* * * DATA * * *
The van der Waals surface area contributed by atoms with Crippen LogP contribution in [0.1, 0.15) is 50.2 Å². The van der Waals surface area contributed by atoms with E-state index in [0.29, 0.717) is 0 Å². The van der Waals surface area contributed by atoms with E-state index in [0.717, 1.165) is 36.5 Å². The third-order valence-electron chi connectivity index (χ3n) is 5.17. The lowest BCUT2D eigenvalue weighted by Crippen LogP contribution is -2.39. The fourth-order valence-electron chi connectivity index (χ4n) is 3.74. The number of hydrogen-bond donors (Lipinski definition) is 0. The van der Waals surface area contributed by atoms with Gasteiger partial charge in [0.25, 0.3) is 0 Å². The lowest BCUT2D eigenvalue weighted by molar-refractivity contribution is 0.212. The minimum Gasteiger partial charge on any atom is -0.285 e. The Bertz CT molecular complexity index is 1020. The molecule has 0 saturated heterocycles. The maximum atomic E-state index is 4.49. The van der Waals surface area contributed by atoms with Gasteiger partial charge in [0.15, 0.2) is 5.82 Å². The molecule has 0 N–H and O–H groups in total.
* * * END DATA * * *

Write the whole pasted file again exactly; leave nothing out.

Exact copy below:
The van der Waals surface area contributed by atoms with Crippen LogP contribution in [0.1, 0.15) is 50.2 Å². The van der Waals surface area contributed by atoms with E-state index in [0.29, 0.717) is 0 Å². The van der Waals surface area contributed by atoms with E-state index in [0.717, 1.165) is 36.5 Å². The third-order valence-electron chi connectivity index (χ3n) is 5.17. The lowest BCUT2D eigenvalue weighted by Crippen LogP contribution is -2.39. The fourth-order valence-electron chi connectivity index (χ4n) is 3.74. The number of hydrogen-bond donors (Lipinski definition) is 0. The van der Waals surface area contributed by atoms with Gasteiger partial charge in [0.25, 0.3) is 0 Å². The lowest BCUT2D eigenvalue weighted by molar-refractivity contribution is 0.212. The minimum Gasteiger partial charge on any atom is -0.285 e. The Bertz CT molecular complexity index is 1020. The molecule has 0 saturated heterocycles. The maximum atomic E-state index is 4.49. The van der Waals surface area contributed by atoms with Gasteiger partial charge in [0.15, 0.2) is 5.82 Å². The molecule has 0 N–H and O–H groups in total.